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Using Geographic Information Systems (GIS) in Conservation and Management

  Tall Trees

        Applied Biomathematics has several current and recent projects related to the use of geographic information systems (GIS) in conservation and management of species and landscapes. These research projects involve GIS-based habitat modeling, and link landscape data to population viability analyses.

        If you are not familiar with these concepts, you can read short introductory material in the following pages:


 

Articles on linking GIS to ecological models

Software for linking GIS to ecological models

  • RAMAS GIS is a program designed to link your GIS with an ecologcial model for population viability analysis and extinction risk assessment. RAMAS GIS is used to import and analyze GIS maps, and to build metapopulation models based on the characteristics of the landscape and the habitat requirements of the species living in them.

The following links point to the summaries of our conservation-related studies using GIS.


California Gnatcatcher California Gnatcatcher is a federally threatened subspecies inhabiting the coastal sage scrub community in southern California. The coastal sage scrub is a distinctive plant community that has declined due to extensive agricultural and urban development in this area. Our project involved an analysis of the dynamics of the California Gnatcatcher in central and coastal Orange County, California. For this analysis, we first developed and validated a habitat model for the species, using GIS data. We then used this habitat model as a basis of a metapopulation model, which included demographic data such as fecundity, survival, as well as variability in these demographic rates.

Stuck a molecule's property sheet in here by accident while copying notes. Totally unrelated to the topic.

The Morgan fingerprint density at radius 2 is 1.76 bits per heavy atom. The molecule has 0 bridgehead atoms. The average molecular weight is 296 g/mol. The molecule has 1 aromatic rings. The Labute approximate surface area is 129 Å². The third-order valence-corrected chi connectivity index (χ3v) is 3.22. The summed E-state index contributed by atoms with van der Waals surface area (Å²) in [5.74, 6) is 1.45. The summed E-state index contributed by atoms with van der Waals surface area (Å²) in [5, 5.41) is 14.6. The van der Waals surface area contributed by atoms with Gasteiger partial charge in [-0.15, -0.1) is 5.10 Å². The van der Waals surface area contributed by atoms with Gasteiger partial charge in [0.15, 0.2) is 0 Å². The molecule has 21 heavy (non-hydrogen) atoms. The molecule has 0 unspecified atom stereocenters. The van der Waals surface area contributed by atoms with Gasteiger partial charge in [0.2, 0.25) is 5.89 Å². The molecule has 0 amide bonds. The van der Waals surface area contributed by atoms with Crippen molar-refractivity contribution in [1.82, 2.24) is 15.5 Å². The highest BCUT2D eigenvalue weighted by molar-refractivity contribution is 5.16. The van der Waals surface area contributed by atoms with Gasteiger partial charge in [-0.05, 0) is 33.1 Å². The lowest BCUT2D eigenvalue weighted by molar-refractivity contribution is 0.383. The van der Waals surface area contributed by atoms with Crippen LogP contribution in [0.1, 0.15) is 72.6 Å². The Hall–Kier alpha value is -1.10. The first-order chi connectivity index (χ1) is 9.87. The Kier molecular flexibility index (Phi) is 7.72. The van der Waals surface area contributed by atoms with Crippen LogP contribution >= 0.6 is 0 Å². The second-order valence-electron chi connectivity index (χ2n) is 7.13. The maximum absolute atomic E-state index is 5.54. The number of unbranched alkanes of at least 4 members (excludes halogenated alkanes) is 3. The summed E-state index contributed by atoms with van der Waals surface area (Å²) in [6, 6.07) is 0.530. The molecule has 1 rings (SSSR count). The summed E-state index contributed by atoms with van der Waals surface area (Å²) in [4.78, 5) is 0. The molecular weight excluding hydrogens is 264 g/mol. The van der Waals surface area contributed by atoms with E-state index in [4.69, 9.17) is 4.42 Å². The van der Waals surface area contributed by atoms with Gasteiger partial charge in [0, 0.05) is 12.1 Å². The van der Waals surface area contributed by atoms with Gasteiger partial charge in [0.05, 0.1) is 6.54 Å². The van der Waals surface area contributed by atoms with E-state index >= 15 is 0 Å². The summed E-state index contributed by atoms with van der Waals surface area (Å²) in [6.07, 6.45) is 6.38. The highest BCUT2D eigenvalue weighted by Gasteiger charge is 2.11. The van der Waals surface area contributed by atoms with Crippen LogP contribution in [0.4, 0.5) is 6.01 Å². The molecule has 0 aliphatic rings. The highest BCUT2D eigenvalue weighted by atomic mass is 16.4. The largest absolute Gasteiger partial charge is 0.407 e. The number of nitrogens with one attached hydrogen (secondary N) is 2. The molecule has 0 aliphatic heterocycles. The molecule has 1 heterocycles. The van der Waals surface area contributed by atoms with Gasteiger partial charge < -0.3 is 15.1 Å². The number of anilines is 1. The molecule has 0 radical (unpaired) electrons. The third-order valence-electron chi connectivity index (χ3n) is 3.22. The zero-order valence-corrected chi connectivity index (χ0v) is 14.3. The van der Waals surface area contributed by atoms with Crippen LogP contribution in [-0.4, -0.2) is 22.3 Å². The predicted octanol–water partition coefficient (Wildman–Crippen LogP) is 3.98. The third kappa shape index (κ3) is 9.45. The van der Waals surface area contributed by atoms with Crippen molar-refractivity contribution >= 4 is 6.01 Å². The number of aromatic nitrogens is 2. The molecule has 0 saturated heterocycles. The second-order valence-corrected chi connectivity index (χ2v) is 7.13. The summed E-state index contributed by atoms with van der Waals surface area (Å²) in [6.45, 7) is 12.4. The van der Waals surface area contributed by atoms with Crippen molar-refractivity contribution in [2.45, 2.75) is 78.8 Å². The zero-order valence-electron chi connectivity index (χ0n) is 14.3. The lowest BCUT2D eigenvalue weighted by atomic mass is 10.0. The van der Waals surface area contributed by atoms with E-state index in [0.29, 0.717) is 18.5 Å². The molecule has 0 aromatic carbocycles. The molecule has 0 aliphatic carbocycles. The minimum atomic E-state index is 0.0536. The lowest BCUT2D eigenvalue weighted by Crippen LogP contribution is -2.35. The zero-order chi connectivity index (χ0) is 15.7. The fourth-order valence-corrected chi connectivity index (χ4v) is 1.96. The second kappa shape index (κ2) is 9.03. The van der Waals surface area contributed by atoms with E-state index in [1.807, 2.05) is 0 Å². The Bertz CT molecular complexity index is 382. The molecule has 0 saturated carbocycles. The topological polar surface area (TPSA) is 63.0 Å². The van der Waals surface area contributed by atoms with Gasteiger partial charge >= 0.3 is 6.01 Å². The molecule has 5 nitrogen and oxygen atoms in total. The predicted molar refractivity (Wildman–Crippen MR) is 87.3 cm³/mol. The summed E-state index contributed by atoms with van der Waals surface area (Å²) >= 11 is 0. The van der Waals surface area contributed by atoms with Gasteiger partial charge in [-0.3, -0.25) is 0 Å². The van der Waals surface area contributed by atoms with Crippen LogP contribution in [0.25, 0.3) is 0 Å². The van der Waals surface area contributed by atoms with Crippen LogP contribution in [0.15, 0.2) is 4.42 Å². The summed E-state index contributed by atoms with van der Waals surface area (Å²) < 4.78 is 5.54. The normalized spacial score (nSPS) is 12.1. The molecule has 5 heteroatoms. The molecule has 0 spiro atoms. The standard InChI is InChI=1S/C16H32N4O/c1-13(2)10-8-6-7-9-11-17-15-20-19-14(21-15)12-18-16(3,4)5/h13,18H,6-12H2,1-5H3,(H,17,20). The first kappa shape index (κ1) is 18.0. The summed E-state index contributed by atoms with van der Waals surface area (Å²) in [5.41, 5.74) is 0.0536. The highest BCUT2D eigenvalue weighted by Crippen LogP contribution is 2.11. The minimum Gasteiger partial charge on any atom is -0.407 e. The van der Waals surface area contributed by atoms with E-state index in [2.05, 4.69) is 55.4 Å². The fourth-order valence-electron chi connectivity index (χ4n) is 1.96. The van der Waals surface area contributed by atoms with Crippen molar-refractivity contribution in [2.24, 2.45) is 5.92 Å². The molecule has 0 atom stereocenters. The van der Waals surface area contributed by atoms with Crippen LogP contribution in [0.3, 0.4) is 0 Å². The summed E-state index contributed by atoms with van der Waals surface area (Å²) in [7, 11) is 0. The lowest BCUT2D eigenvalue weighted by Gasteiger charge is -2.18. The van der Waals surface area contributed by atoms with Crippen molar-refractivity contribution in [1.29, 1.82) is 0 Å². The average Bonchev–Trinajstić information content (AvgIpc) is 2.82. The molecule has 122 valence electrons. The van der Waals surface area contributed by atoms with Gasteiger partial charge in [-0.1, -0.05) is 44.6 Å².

Helmeted Honeyeater is an endangered species endemic to Victoria, Australia. In our analysis, we used spatial (GIS) data on the habitat requirements of the helmeted honeyeater to define the patch structure. We then combine this patch structure with demographic data to build a metapopulation model, and use the model to analyze the effectiveness of translocations as a conservation strategy for the helmeted honeyeater.  Helmeted Honeyeater 
 Red-cockaded Woodpecker   Red-cockaded Woodpecker is an endangered species that lives in mature pine forests from Florida to Virginia and west to southeast Oklahoma and eastern Texas. From the late 1800s to the mid 1900s, the Red-cockaded Woodpecker rapidly declined as its mature pine forest habitat was altered for a variety of uses, primarily timber harvest and agriculture. Our analysis involved assessing the effect of a timber harvest plan on the viability of a RCW population in Louisiana. We used GIS maps to estimate a habitat model. Based on this model, and predicted timber harvest plan, we estimated the change in the habitat suitability and other parameters of this RCW population. 
Linking Landscape and Metapopulation ModelsIn this project, we integrated a model that predicts changes in the landscape (such as forest growth, timber harvest, etc.) and a metapopulation model that simulates the dynamics of a species living in this landscape. RCW map 
   
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